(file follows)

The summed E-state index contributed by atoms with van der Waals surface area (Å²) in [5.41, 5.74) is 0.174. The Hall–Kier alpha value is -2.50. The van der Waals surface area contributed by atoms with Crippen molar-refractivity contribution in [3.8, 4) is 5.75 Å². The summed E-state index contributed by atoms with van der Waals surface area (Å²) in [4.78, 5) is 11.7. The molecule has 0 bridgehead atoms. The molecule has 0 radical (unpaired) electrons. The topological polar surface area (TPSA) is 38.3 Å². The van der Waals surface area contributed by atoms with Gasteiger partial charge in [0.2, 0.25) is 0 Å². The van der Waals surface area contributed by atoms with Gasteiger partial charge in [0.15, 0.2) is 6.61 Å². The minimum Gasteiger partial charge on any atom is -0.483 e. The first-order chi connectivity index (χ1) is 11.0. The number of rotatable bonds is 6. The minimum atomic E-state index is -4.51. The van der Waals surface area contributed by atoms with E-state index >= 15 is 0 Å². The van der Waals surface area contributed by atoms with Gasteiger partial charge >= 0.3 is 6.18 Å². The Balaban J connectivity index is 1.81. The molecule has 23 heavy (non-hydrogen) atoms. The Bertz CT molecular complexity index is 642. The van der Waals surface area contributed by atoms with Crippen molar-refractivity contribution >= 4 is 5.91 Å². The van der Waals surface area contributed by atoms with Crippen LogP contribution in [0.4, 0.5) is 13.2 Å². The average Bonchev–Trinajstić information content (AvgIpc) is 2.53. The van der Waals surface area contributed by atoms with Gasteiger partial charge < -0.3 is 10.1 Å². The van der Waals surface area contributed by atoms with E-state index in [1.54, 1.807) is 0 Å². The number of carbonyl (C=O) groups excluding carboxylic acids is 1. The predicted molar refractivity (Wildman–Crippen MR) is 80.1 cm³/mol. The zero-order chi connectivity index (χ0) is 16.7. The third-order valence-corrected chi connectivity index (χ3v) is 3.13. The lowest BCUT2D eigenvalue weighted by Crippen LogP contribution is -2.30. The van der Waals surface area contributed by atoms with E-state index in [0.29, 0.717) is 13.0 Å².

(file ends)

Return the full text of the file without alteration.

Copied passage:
The summed E-state index contributed by atoms with van der Waals surface area (Å²) in [5.41, 5.74) is 0.174. The Hall–Kier alpha value is -2.50. The van der Waals surface area contributed by atoms with Crippen molar-refractivity contribution in [3.8, 4) is 5.75 Å². The summed E-state index contributed by atoms with van der Waals surface area (Å²) in [4.78, 5) is 11.7. The molecule has 0 bridgehead atoms. The molecule has 0 radical (unpaired) electrons. The topological polar surface area (TPSA) is 38.3 Å². The van der Waals surface area contributed by atoms with Gasteiger partial charge in [0.2, 0.25) is 0 Å². The van der Waals surface area contributed by atoms with Gasteiger partial charge in [0.15, 0.2) is 6.61 Å². The minimum Gasteiger partial charge on any atom is -0.483 e. The first-order chi connectivity index (χ1) is 11.0. The number of rotatable bonds is 6. The minimum atomic E-state index is -4.51. The van der Waals surface area contributed by atoms with E-state index >= 15 is 0 Å². The van der Waals surface area contributed by atoms with Gasteiger partial charge >= 0.3 is 6.18 Å². The Balaban J connectivity index is 1.81. The molecule has 23 heavy (non-hydrogen) atoms. The Bertz CT molecular complexity index is 642. The van der Waals surface area contributed by atoms with Crippen molar-refractivity contribution >= 4 is 5.91 Å². The van der Waals surface area contributed by atoms with Crippen LogP contribution in [0.4, 0.5) is 13.2 Å². The average Bonchev–Trinajstić information content (AvgIpc) is 2.53. The van der Waals surface area contributed by atoms with Gasteiger partial charge < -0.3 is 10.1 Å². The van der Waals surface area contributed by atoms with E-state index in [1.54, 1.807) is 0 Å². The number of carbonyl (C=O) groups excluding carboxylic acids is 1. The predicted molar refractivity (Wildman–Crippen MR) is 80.1 cm³/mol. The zero-order chi connectivity index (χ0) is 16.7. The third-order valence-corrected chi connectivity index (χ3v) is 3.13. The lowest BCUT2D eigenvalue weighted by Crippen LogP contribution is -2.30. The van der Waals surface area contributed by atoms with E-state index in [0.29, 0.717) is 13.0 Å².